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  1. #1
    Join Date
    Jul 2003
    Kapiti in New Zealand

    Default S&P: "Spanish Home Prices To Drop Another 25%"

    For all the news out of Spain: tumbling sovereign bonds, bailed out banking sector, there really is just one driver of everything: the same one many have been warning about for years: the artificially inflated valuation of the Spanish housing sector. Because the only reason why banks are suddenly finding that their assets are worth much less than previously expected, is because it is now impossible for local banks to keep the real-estate "assets" on their books at marks-to-model (read par) as the bulk of them have long since become impaired, delinquent or outright defaulted.

    The common theme of course is that they no longer generate cash inflows. What however is still there are bank liabilities, which most certainly generate cash outflows. And in the absence of retained earnings (but plenty of retained losses), there is just no more cash to mask the capital deficiency. That's the whole issue with not only Spain, but Europe in a nutshell, the same we have been banking the table on for the past year: the accelerating disappearance of money good and cash-flow generating assets. Furthermore, once the spigot has been turned on, there is no stopping it, and the marks-to-market start pouring in fast and furious.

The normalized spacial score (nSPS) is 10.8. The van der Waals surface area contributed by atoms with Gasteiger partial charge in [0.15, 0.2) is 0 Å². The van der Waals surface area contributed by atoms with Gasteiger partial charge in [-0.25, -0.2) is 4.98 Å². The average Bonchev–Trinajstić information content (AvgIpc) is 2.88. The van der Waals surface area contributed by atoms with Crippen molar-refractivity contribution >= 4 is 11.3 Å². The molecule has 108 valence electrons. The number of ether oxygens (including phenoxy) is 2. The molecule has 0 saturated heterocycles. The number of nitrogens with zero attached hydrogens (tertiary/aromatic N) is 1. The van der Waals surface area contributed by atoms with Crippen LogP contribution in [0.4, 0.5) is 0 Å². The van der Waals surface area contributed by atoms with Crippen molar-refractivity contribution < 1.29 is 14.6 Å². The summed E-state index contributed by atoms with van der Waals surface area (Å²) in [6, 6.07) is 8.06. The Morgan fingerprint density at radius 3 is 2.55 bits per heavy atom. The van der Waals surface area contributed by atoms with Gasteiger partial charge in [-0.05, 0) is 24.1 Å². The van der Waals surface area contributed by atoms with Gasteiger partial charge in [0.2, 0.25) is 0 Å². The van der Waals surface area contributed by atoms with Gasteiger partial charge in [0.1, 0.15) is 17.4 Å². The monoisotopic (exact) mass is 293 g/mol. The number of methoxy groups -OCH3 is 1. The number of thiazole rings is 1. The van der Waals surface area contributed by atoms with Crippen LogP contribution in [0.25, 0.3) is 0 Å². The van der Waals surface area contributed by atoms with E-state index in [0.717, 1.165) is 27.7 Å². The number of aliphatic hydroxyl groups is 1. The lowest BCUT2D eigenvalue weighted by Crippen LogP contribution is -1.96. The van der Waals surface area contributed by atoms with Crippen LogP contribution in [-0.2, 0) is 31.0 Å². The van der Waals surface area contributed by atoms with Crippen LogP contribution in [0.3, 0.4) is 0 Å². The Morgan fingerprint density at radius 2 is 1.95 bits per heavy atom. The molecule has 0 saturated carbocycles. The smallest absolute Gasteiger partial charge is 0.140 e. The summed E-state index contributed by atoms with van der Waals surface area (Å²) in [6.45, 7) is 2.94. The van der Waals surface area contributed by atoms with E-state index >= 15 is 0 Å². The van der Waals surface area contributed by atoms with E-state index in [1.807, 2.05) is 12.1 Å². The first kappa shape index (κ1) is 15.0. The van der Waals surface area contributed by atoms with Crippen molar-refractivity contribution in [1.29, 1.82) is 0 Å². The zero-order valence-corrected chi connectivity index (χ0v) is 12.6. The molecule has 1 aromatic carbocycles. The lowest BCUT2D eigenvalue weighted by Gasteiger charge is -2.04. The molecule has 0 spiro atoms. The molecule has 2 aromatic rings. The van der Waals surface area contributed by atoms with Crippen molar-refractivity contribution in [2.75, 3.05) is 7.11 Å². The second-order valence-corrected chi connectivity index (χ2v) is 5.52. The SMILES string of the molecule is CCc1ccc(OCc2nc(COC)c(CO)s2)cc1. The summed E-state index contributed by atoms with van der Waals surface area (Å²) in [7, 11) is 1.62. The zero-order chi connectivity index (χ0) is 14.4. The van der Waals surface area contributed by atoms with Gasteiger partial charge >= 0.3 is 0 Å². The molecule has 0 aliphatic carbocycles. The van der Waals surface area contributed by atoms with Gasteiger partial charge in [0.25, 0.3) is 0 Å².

Read full post here: http://www.zerohedge.com/news/sp-spa...rop-another-25
    Free business resources - www.BusinessBlogsHub.com

  2. #2
    Join Date
    Nov 2011


    How is the Spanish market looking right now? A good buddy of mine is thinking about investing in property in Madrid.

  3. #3
    Join Date